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I'm studying fluid mechanics and the book says the following:

For any continuum, forces acting on a piece of material are of two types. First there are forces of stress, whereby the piece of material is acted on by forces across its surface by the rest of the continuum.

Now, I can't get the significance of this. Since he says "forces across its surface" it seems that the piece of the material must be three dimensional. Is this right? So, forces of stress are always exterted on three dimensional pieces of a material?

What I mean by this question is: suppose $D\subset \mathbb{R}^3$ is a three dimensional region filled with a fluid, then forces of stress are always exerted on three dimensional subsets of $D$?

Also, what they represent? As I understand, they represent the force that the rest of the fluid exerts on that piece of it, but why they exert such forces? Is it some sort of force exerted at molecular level that has this macroscopic effects?

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Yes, forces are exerted at the molecular level that have macroscopic effects. This is what thermodynamics is all about. If you hold a sheet of tissue paper in the middle of a gas-filled box, molecules of gas on one side are constantly bouncing off it, creating a force (pressure). Molecules on the other side are also doing so, so the tissue doesn't move. Replace the tissue by an imaginary thin membrane and the same thing happens. The molecules on one side are bouncing off the molecules on the other side, exerting pressure both ways.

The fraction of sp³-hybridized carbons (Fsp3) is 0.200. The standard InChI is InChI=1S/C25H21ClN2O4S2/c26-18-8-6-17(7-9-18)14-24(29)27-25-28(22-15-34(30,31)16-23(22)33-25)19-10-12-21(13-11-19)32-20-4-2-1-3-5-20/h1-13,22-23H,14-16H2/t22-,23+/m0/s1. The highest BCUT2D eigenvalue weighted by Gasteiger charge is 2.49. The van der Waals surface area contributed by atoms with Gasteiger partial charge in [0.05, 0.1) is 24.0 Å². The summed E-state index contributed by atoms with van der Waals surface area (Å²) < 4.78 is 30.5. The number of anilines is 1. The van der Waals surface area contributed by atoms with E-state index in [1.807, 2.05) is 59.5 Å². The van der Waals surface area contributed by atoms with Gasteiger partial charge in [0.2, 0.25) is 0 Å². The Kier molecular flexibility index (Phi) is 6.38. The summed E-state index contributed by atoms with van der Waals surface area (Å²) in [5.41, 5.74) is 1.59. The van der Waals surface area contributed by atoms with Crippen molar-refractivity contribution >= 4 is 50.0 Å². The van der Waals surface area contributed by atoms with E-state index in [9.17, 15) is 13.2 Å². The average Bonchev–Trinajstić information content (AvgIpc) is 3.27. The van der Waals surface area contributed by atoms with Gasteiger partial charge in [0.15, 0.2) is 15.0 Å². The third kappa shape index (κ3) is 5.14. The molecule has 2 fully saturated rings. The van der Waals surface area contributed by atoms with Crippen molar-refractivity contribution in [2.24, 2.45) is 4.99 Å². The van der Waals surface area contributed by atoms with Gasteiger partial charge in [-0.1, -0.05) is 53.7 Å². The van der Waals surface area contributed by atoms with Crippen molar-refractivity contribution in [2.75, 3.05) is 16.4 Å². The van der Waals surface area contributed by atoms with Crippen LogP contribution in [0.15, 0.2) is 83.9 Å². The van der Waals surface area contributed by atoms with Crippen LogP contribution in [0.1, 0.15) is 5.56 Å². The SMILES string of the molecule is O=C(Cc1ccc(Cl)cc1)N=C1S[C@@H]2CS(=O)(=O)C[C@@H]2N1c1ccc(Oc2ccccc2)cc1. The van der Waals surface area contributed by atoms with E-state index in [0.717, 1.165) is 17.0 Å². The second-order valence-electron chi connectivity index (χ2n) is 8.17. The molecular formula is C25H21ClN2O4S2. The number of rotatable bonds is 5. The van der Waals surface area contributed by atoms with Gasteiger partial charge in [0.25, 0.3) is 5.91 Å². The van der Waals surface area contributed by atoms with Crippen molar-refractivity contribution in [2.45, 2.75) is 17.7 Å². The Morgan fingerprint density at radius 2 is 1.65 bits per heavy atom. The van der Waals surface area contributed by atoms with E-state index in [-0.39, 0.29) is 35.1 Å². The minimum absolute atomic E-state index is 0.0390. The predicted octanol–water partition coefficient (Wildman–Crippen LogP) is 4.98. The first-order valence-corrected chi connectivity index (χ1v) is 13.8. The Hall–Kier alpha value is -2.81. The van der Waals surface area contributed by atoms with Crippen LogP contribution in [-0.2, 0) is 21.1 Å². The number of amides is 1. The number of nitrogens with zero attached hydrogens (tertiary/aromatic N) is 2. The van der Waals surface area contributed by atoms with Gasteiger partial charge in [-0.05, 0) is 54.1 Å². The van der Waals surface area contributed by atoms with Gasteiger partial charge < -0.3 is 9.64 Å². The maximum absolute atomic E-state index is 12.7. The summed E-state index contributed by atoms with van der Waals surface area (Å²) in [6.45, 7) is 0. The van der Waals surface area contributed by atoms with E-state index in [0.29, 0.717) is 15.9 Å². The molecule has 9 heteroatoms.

If one block of gas is moving past the other, think of two trains moving past each other, and the passengers are amusing themselves by tossing bowling balls back and forth. Each time a bowling ball lands in the other train, it is not going straight in. It is going at an angle. This tends to reduce the difference in speed between the two trains - effectively it is a "drag" between the two trains. When this happens at the molecular level, it is called shear stress, and is one basis for viscosity.

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I don't know much about fluid mechanics, but I think this can be answered by remembering that everything we can touch/see is three dimensional on some scale. A two dimensional object would be infinitely thin if we could see its side. I don't know about in the higher-level physics (When you talk about superstrings etc. Which can exist in several dimensions, or so I've been told.), but I have always been tough that nothing two dimensional can exist in our three dimension universe.

I hope that helps.

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If you think of a gas under pressure, there is a force that is proportional to the surface area that pushes in a direction orthogonal to the surface.

Stress is a generalization where the force could also/instead go in a direction parallel to the surface.

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